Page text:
The financial maintenance covenants will include a minimum EBITDA covenant for the first year post opening and a maximum net first-lien leverage covenant following that. We do not yet know the levels of these covenants, but expect they will be set with some cushion to management's forecast. The credit facility will also contain an equity cure provision, and we expect that in the event of a potential covenant violation, the owners will step in to cure a covenant default.

Debt maturities are minimal, consisting solely of term loan amortization of 1% beginning two quarters after the property is open, until the term loan matures in 2019. The financing also includes mandatory offers to prepay term loan balances with excess cash flow (defined as club EBITDA less interest on the portion of the term loan allocated to the club, taxes, and maintenance capital spending) generated by the club, until the cumulative excess cash flow generated by the club equals the initial amount of principal and interest allocated to the club's construction.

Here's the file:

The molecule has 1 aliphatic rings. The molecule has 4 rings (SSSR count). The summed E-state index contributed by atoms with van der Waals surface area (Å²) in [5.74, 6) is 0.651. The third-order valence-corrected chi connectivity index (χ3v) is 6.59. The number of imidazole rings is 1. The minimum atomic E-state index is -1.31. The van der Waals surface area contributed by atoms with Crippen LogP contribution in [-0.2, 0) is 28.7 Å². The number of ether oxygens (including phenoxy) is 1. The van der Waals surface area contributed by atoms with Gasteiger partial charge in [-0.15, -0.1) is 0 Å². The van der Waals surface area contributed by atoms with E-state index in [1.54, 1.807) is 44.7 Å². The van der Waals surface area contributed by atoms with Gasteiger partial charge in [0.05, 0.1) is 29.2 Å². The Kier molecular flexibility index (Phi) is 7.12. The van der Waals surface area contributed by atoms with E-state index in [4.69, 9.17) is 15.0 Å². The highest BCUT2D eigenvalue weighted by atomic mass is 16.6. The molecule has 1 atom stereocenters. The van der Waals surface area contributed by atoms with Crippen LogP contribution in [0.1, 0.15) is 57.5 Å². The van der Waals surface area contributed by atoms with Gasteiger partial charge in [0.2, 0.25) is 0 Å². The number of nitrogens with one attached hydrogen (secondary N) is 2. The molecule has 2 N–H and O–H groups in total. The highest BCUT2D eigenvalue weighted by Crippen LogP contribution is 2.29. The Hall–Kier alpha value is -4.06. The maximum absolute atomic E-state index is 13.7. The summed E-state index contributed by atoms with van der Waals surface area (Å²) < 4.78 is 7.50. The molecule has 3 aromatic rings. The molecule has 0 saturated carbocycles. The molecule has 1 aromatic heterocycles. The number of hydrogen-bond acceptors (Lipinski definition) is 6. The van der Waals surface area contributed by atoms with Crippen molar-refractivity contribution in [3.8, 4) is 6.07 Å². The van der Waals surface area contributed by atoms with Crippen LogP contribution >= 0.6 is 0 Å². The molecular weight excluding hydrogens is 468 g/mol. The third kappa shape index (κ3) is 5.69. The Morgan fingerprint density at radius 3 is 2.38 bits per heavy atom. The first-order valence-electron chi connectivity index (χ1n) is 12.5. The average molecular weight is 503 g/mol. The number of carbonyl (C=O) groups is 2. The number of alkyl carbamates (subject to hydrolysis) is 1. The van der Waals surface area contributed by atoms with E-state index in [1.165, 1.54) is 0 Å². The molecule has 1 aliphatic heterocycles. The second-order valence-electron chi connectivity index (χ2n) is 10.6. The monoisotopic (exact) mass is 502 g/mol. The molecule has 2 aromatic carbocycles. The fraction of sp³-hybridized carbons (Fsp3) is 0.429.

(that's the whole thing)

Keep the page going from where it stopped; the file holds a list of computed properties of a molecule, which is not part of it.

Recovery analysis For the complete recovery analysis, see Standard & Poor's recovery report on Caesars Drai's to be published on RatingsDirect as soon as possible following the release of this report.


Our rating outlook is negative, reflecting our view of the linkage between the credit quality of Caesars Drai's and CEC, despite our belief that the financing package and other liquidity enhancements, including a 20-month interest reserve, provide sufficient liquidity to meet debt service obligations over at least the next few years.